Why Kentucky should not delay charter schools

We are hearing a lot lately from some quarters that Kentucky needs to delay funding charter schools.

I think that is a mistake, especially for the kids who could benefit, and recent test results from the National Assessment of Educational Progress (NAEP) Trial Urban District Assessment (TUDA) in eighth grade math backs me up.

I focused on eighth grade math because this is Kentucky’s real Achilles’ heel in NAEP. We score lowest on this NAEP area by far. And, results are far worse still for the state’s black students.

Unfortunately, the NAEP TUDA doesn’t provide really good research information for charter school evaluation. The 2015 TUDA generally didn’t sample enough charter school students to develop credible scores for racial minorities. Also, due to the small student samples, even when NAEP did report scores for minorities in charter schools, the sampling errors were quite large, so it takes a big score difference to show a statistically significant difference.

Despite this, three city school systems that took NAEP Grade 8 Math TUDA in 2015 had enough black students tested to report scores for both those in charter schools and in schools that are not charters. The table, which I developed using the new NAEP Data Explorer, tells the tale.

Atlanta - Baltimore City - Chicago G8 NAEP TUDA Math for charters and not Charters 2015

As you can see, blacks in both Atlanta’s and Chicago’s charter schools outscored blacks in the not charter schools in both cities by a statistically significant amount.

Blacks in Baltimore City charters also appear to outperform, but the sampling error is so large that even the 8-point difference in scores is not large enough to be statistically significant.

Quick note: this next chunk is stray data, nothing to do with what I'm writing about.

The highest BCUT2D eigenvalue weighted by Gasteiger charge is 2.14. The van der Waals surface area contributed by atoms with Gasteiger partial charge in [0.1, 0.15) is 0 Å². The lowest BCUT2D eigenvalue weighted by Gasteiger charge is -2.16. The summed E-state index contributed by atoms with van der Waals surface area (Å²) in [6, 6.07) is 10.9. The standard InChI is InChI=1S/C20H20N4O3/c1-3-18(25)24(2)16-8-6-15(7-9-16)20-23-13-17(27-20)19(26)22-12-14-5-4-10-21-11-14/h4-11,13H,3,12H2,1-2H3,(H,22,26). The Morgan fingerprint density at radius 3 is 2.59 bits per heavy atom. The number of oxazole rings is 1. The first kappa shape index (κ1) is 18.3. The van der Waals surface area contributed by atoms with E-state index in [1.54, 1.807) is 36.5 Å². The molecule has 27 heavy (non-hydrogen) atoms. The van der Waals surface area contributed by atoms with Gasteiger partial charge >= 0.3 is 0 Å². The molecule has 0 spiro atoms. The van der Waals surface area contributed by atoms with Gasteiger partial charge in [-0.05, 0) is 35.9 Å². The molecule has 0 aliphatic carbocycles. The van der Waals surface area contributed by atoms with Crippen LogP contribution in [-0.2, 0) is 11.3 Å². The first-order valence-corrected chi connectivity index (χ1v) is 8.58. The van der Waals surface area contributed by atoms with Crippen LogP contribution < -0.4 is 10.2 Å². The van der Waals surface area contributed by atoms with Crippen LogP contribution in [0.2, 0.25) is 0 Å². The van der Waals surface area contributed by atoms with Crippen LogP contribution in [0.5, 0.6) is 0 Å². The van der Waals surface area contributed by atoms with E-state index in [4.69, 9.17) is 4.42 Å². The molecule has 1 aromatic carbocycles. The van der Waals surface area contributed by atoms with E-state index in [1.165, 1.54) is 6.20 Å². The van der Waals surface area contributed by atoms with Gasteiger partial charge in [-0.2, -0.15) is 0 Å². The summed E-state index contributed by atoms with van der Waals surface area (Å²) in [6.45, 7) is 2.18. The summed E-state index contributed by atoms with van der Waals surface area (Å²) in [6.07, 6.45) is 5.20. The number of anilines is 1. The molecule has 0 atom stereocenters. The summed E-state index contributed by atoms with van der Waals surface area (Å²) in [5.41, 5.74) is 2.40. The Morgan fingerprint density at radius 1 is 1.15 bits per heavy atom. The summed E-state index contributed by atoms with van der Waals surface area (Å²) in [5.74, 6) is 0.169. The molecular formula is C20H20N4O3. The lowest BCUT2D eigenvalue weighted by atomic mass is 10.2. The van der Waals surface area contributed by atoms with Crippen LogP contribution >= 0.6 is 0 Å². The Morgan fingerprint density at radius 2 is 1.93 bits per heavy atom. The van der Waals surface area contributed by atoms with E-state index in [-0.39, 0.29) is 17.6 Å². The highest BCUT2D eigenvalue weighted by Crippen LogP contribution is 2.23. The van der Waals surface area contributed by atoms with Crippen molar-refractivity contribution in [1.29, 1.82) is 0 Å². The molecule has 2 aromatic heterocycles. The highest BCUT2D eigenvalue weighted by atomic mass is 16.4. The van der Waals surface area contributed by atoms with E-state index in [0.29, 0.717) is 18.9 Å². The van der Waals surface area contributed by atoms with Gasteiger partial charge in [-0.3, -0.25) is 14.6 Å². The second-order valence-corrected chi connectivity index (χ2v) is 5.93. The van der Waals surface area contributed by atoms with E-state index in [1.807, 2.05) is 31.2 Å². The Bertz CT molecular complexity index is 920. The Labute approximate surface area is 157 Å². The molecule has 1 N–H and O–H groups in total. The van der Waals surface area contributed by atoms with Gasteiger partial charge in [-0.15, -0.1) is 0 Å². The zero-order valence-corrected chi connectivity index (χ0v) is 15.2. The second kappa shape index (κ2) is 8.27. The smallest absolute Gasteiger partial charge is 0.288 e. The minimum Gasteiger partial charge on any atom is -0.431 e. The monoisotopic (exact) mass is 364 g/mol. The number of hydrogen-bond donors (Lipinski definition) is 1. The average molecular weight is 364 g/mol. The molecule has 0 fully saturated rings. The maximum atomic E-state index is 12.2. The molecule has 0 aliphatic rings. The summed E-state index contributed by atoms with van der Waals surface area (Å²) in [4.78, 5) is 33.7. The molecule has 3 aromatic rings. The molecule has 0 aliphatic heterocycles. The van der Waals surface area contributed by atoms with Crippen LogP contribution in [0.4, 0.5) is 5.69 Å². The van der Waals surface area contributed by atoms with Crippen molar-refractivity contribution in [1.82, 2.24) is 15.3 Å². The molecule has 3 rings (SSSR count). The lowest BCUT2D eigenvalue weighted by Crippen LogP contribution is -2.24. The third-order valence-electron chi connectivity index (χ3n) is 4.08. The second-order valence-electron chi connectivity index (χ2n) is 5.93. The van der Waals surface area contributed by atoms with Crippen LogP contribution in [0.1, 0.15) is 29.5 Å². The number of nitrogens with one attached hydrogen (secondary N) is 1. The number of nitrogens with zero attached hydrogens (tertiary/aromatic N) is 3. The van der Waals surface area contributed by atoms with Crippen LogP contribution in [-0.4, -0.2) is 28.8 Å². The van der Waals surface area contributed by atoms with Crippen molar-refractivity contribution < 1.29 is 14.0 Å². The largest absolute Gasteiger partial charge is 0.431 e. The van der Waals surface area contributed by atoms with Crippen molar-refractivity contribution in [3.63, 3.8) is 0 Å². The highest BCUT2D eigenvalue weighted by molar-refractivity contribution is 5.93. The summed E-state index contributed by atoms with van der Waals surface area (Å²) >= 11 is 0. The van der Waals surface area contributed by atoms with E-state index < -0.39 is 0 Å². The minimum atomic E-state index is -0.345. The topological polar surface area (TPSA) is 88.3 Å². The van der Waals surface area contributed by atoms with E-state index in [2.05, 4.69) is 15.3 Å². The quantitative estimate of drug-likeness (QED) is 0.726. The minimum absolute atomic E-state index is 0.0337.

An 8-point difference on NAEP is actually a fairly notable difference, by the way. If we look at white scores for Grade 8 Math for all the states in 2015, if Kentucky’s NAEP scale score were raised by 8 points, its relative ranking would increase from 47th place to 32nd place. That is a notable change!

There is another interesting thing with these NAEP examples. The NAEP TUDA doesn’t consider how long a student has been in a charter school. Kids in their first year get tested as part of the sample. That works against charters getting a fair evaluation because, as we have discussed before, research from multiple sources shows students generally need to spend more than just one year in charters for the benefits to show. Thus, NAEP’s sampling process actually creates a bias against accurate portrayal of true charter school performance.

Still, even though the NAEP really isn’t a very precise and accurate tool for charter school research, the available data for 2015 for large cities indicates that where data is available, it looks like charters are getting the job done for black students.

And, that’s why continuing to delay implementing charters in Kentucky just isn’t the right thing to do if you really care about students.

How is Kentucky’s education system really performing?

Kentuckians hear it all the time. The state supposedly has made dramatic improvement on things like “National Tests” since KERA began. For example, the Prichard Committee proclaims that Kentucky ranks “8th in fourth-grade reading,” which is actually where the state ranks if you only look at overall 2015 scores for fourth grade reading from the National Assessment of Educational Progress (NAEP). A Prichard representative made similar claims on the February 5, 2018 Kentucky Tonight show.